EET Analog Treatment Improves Insulin Signaling in a Genetic Mouse Model of Insulin Resistance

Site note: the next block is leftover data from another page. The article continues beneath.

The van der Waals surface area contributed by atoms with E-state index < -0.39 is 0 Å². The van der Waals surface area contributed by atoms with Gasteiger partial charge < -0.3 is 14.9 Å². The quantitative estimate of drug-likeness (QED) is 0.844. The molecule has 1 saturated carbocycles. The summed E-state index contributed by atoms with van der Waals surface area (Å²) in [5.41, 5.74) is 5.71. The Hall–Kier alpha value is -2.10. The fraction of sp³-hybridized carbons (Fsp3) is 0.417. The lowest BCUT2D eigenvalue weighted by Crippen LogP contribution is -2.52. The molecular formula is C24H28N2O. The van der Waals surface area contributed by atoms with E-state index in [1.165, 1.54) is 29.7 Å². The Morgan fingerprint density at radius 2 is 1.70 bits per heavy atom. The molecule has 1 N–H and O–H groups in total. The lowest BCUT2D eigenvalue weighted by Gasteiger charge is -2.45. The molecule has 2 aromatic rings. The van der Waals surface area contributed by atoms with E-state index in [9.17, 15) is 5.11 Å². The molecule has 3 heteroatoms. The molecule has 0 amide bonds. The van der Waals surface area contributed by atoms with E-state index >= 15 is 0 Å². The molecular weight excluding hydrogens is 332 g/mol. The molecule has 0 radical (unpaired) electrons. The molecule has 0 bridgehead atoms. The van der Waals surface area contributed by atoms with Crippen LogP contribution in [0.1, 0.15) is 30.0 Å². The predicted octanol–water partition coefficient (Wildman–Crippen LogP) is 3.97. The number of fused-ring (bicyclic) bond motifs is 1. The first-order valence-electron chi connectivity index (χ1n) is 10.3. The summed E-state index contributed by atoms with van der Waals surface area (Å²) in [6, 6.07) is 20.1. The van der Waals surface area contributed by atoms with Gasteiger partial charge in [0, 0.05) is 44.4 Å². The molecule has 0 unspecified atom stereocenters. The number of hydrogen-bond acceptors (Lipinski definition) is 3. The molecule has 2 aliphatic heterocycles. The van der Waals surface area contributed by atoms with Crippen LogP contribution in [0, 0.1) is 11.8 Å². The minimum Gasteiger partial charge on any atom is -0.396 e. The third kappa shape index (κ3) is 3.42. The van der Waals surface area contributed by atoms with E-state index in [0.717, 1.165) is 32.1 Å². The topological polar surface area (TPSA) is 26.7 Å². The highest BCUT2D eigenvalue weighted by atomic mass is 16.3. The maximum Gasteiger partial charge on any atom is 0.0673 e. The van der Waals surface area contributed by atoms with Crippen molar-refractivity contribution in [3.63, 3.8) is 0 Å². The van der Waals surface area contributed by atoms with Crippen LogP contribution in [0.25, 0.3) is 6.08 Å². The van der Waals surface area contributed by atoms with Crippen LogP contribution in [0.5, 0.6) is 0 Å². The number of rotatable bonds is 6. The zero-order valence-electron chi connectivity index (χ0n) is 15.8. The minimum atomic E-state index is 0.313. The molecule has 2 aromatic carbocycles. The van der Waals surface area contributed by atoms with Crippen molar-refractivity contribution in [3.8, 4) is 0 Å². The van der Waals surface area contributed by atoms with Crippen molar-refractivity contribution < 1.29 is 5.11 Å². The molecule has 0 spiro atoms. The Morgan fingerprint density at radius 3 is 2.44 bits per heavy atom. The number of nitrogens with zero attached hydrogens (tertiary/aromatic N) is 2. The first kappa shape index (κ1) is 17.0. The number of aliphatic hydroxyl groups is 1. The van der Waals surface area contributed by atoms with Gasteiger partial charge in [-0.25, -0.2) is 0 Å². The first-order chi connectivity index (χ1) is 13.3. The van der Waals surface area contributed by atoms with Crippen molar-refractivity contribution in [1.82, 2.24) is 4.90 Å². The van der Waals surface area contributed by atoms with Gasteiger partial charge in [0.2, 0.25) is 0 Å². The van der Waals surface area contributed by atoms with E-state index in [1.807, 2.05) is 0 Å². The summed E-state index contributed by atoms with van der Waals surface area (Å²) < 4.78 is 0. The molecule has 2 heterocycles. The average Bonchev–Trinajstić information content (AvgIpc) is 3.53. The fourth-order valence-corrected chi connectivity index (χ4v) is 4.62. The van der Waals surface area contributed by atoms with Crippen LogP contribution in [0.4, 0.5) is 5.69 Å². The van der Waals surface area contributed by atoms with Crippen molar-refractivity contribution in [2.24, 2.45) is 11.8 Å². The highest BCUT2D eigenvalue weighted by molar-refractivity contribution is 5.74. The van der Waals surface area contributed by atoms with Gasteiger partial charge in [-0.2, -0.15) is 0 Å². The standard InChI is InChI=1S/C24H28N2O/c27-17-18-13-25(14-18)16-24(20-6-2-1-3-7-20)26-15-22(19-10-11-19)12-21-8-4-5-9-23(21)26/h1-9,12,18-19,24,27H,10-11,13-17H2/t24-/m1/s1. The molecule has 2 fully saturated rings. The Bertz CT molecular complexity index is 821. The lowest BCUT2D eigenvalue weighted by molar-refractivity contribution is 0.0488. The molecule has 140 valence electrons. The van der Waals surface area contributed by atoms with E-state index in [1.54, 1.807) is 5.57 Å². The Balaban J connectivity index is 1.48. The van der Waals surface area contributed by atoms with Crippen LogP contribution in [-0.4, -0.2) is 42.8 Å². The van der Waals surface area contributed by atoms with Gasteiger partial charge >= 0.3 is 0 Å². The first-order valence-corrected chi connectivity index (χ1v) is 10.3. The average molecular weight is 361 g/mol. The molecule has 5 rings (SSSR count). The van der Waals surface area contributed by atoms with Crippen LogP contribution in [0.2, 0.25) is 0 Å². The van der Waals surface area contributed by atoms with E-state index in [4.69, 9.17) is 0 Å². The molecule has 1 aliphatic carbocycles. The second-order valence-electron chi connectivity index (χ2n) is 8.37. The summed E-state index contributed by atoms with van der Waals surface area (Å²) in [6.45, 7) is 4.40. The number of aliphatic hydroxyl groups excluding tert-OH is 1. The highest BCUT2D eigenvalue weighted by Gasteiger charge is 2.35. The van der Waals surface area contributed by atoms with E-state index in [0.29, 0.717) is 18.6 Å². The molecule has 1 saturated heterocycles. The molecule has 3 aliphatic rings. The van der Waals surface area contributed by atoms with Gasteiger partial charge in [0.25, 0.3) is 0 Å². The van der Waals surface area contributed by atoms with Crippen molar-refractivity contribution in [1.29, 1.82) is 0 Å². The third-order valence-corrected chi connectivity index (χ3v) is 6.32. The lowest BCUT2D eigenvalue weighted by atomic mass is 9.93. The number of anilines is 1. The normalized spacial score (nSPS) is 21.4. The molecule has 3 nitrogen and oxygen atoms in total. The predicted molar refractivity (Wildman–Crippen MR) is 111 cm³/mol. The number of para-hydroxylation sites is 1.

We previously showed that global deletion of the cytochrome P450 epoxygenase Cyp2c44, a major epoxyeicosatrienoic acid (EET) producing enzyme in mice, leads to impaired hepatic insulin signaling resulting in insulin resistance. This finding led us to investigate whether administration of a water soluble EET analog restores insulin signaling in vivo in Cyp2c44(-/-) mice and investigated the underlying mechanisms by which this effect is exerted. Cyp2c44(-/-) mice treated with the analog EET-A for 4 weeks improved fasting glucose and glucose tolerance compared to Cyp2c44(-/-) mice treated with vehicle alone. This beneficial effect was accompanied by enhanced hepatic insulin signaling, decreased expression of gluconeogenic genes and increased expression of glycogenic genes. Mechanistically, we show that insulin-stimulated phosphorylation of insulin receptor β (IRβ) is impaired in primary Cyp2c44(-/-) hepatocytes and this can be restored by cotreatment with EET-A and insulin. Plasma membrane fractionations of livers indicated that EET-A enhances the retention of IRβ in membrane rich fractions, thus potentiating its activation. Altogether, EET analogs ameliorate insulin signaling in a genetic model of hepatic insulin resistance by stabilizing membrane-associated IRβ and potentiating insulin signaling.